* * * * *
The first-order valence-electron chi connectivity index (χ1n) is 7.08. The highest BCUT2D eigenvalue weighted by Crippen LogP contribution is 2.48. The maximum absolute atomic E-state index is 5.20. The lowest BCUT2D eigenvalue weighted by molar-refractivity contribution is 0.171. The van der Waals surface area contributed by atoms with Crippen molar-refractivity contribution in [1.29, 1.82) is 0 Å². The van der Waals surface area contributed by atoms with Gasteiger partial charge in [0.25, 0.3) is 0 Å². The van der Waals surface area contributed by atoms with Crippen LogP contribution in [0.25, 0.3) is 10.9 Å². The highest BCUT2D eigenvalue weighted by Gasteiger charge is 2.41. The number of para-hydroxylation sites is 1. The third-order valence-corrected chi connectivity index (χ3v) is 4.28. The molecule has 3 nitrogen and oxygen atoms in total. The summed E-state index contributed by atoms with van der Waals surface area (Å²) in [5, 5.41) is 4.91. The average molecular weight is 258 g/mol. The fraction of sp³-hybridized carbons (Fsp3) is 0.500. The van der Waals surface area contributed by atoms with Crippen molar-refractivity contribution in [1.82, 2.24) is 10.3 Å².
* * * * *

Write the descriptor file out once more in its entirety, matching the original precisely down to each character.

The first-order valence-electron chi connectivity index (χ1n) is 7.08. The highest BCUT2D eigenvalue weighted by Crippen LogP contribution is 2.48. The maximum absolute atomic E-state index is 5.20. The lowest BCUT2D eigenvalue weighted by molar-refractivity contribution is 0.171. The van der Waals surface area contributed by atoms with Crippen molar-refractivity contribution in [1.29, 1.82) is 0 Å². The van der Waals surface area contributed by atoms with Gasteiger partial charge in [0.25, 0.3) is 0 Å². The van der Waals surface area contributed by atoms with Crippen LogP contribution in [0.25, 0.3) is 10.9 Å². The highest BCUT2D eigenvalue weighted by Gasteiger charge is 2.41. The number of para-hydroxylation sites is 1. The third-order valence-corrected chi connectivity index (χ3v) is 4.28. The molecule has 3 nitrogen and oxygen atoms in total. The summed E-state index contributed by atoms with van der Waals surface area (Å²) in [5, 5.41) is 4.91. The average molecular weight is 258 g/mol. The fraction of sp³-hybridized carbons (Fsp3) is 0.500. The van der Waals surface area contributed by atoms with Crippen molar-refractivity contribution in [1.82, 2.24) is 10.3 Å².